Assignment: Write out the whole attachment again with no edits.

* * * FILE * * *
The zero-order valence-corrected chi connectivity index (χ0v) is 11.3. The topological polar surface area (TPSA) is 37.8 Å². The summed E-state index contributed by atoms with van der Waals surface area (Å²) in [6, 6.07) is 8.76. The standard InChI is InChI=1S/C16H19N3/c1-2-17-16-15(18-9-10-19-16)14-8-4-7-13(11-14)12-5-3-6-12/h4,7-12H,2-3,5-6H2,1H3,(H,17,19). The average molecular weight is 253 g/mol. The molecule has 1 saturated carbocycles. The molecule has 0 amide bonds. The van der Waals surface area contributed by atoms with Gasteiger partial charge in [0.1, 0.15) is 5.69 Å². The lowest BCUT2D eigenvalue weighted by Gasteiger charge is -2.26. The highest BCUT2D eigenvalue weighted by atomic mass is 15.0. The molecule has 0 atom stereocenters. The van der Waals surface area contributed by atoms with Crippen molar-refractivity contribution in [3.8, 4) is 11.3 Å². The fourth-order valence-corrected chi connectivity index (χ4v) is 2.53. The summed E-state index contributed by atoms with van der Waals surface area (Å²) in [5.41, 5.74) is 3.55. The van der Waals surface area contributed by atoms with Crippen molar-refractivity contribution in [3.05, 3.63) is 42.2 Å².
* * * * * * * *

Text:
The zero-order valence-corrected chi connectivity index (χ0v) is 11.3. The topological polar surface area (TPSA) is 37.8 Å². The summed E-state index contributed by atoms with van der Waals surface area (Å²) in [6, 6.07) is 8.76. The standard InChI is InChI=1S/C16H19N3/c1-2-17-16-15(18-9-10-19-16)14-8-4-7-13(11-14)12-5-3-6-12/h4,7-12H,2-3,5-6H2,1H3,(H,17,19). The average molecular weight is 253 g/mol. The molecule has 1 saturated carbocycles. The molecule has 0 amide bonds. The van der Waals surface area contributed by atoms with Gasteiger partial charge in [0.1, 0.15) is 5.69 Å². The lowest BCUT2D eigenvalue weighted by Gasteiger charge is -2.26. The highest BCUT2D eigenvalue weighted by atomic mass is 15.0. The molecule has 0 atom stereocenters. The van der Waals surface area contributed by atoms with Crippen molar-refractivity contribution in [3.8, 4) is 11.3 Å². The fourth-order valence-corrected chi connectivity index (χ4v) is 2.53. The summed E-state index contributed by atoms with van der Waals surface area (Å²) in [5.41, 5.74) is 3.55. The van der Waals surface area contributed by atoms with Crippen molar-refractivity contribution in [3.05, 3.63) is 42.2 Å².